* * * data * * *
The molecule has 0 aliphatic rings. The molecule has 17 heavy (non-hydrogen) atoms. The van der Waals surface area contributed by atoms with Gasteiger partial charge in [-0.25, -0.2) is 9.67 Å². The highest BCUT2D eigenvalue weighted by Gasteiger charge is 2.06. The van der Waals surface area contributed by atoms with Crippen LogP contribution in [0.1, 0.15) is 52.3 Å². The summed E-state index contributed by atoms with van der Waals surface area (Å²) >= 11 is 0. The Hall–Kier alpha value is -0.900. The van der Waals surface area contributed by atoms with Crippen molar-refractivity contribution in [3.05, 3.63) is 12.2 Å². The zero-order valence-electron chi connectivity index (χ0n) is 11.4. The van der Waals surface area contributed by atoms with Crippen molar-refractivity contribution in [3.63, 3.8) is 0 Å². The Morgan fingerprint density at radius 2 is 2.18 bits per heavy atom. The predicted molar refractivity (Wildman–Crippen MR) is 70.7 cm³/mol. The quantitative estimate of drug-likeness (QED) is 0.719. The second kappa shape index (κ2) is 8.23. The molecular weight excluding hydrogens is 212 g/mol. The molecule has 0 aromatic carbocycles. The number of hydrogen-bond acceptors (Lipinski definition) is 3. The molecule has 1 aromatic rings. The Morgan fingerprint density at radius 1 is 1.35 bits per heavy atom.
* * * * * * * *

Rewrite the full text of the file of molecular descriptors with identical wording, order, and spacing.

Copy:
The molecule has 0 aliphatic rings. The molecule has 17 heavy (non-hydrogen) atoms. The van der Waals surface area contributed by atoms with Gasteiger partial charge in [-0.25, -0.2) is 9.67 Å². The highest BCUT2D eigenvalue weighted by Gasteiger charge is 2.06. The van der Waals surface area contributed by atoms with Crippen LogP contribution in [0.1, 0.15) is 52.3 Å². The summed E-state index contributed by atoms with van der Waals surface area (Å²) >= 11 is 0. The Hall–Kier alpha value is -0.900. The van der Waals surface area contributed by atoms with Crippen molar-refractivity contribution in [3.05, 3.63) is 12.2 Å². The zero-order valence-electron chi connectivity index (χ0n) is 11.4. The van der Waals surface area contributed by atoms with Crippen molar-refractivity contribution in [3.63, 3.8) is 0 Å². The Morgan fingerprint density at radius 2 is 2.18 bits per heavy atom. The predicted molar refractivity (Wildman–Crippen MR) is 70.7 cm³/mol. The quantitative estimate of drug-likeness (QED) is 0.719. The second kappa shape index (κ2) is 8.23. The molecular weight excluding hydrogens is 212 g/mol. The molecule has 0 aromatic carbocycles. The number of hydrogen-bond acceptors (Lipinski definition) is 3. The molecule has 1 aromatic rings. The Morgan fingerprint density at radius 1 is 1.35 bits per heavy atom.